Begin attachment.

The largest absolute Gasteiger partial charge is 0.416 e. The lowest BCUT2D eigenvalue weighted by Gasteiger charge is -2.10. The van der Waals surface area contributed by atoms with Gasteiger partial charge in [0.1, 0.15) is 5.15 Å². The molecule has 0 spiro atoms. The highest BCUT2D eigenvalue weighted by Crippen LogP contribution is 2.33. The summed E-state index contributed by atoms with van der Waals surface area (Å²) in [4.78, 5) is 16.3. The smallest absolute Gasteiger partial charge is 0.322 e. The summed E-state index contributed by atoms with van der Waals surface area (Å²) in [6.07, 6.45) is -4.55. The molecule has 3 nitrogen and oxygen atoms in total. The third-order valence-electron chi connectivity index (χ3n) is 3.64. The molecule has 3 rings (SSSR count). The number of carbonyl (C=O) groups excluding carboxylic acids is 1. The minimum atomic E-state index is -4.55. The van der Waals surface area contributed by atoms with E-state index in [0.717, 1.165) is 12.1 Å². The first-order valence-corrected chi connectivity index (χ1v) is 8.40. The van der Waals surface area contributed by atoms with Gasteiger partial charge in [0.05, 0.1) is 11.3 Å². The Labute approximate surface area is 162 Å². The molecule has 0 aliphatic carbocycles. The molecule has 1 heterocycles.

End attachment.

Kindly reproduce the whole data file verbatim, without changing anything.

The largest absolute Gasteiger partial charge is 0.416 e. The lowest BCUT2D eigenvalue weighted by Gasteiger charge is -2.10. The van der Waals surface area contributed by atoms with Gasteiger partial charge in [0.1, 0.15) is 5.15 Å². The molecule has 0 spiro atoms. The highest BCUT2D eigenvalue weighted by Crippen LogP contribution is 2.33. The summed E-state index contributed by atoms with van der Waals surface area (Å²) in [4.78, 5) is 16.3. The smallest absolute Gasteiger partial charge is 0.322 e. The summed E-state index contributed by atoms with van der Waals surface area (Å²) in [6.07, 6.45) is -4.55. The molecule has 3 nitrogen and oxygen atoms in total. The third-order valence-electron chi connectivity index (χ3n) is 3.64. The molecule has 3 rings (SSSR count). The number of carbonyl (C=O) groups excluding carboxylic acids is 1. The minimum atomic E-state index is -4.55. The van der Waals surface area contributed by atoms with E-state index in [0.717, 1.165) is 12.1 Å². The first-order valence-corrected chi connectivity index (χ1v) is 8.40. The van der Waals surface area contributed by atoms with Gasteiger partial charge in [0.05, 0.1) is 11.3 Å². The Labute approximate surface area is 162 Å². The molecule has 0 aliphatic carbocycles. The molecule has 1 heterocycles.